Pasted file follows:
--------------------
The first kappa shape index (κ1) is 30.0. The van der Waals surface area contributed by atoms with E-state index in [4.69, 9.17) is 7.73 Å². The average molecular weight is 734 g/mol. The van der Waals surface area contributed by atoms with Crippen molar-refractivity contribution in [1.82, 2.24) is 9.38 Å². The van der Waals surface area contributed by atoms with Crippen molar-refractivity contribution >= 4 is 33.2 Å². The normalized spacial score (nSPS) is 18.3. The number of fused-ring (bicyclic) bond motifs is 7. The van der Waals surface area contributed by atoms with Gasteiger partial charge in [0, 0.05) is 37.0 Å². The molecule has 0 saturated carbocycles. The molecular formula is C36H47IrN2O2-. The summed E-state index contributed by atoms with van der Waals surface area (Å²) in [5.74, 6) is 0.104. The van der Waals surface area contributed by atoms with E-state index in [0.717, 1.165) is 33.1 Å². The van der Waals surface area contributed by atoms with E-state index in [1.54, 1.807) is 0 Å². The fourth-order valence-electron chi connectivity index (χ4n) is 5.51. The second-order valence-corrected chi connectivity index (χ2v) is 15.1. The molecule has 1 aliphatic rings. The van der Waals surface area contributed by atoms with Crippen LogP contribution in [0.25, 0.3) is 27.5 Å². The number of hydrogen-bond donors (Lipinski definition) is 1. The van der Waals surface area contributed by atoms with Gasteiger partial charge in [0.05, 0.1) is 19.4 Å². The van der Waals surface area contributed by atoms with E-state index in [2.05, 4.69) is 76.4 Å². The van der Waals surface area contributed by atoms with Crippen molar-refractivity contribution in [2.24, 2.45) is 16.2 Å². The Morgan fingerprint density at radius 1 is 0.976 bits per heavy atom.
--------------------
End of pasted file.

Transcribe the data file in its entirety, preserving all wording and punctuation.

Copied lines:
The first kappa shape index (κ1) is 30.0. The van der Waals surface area contributed by atoms with E-state index in [4.69, 9.17) is 7.73 Å². The average molecular weight is 734 g/mol. The van der Waals surface area contributed by atoms with Crippen molar-refractivity contribution in [1.82, 2.24) is 9.38 Å². The van der Waals surface area contributed by atoms with Crippen molar-refractivity contribution >= 4 is 33.2 Å². The normalized spacial score (nSPS) is 18.3. The number of fused-ring (bicyclic) bond motifs is 7. The van der Waals surface area contributed by atoms with Gasteiger partial charge in [0, 0.05) is 37.0 Å². The molecule has 0 saturated carbocycles. The molecular formula is C36H47IrN2O2-. The summed E-state index contributed by atoms with van der Waals surface area (Å²) in [5.74, 6) is 0.104. The van der Waals surface area contributed by atoms with E-state index in [0.717, 1.165) is 33.1 Å². The van der Waals surface area contributed by atoms with E-state index in [1.54, 1.807) is 0 Å². The fourth-order valence-electron chi connectivity index (χ4n) is 5.51. The second-order valence-corrected chi connectivity index (χ2v) is 15.1. The molecule has 1 aliphatic rings. The van der Waals surface area contributed by atoms with Crippen LogP contribution in [0.25, 0.3) is 27.5 Å². The number of hydrogen-bond donors (Lipinski definition) is 1. The van der Waals surface area contributed by atoms with Gasteiger partial charge in [0.05, 0.1) is 19.4 Å². The van der Waals surface area contributed by atoms with E-state index in [2.05, 4.69) is 76.4 Å². The van der Waals surface area contributed by atoms with Crippen molar-refractivity contribution in [2.24, 2.45) is 16.2 Å². The Morgan fingerprint density at radius 1 is 0.976 bits per heavy atom.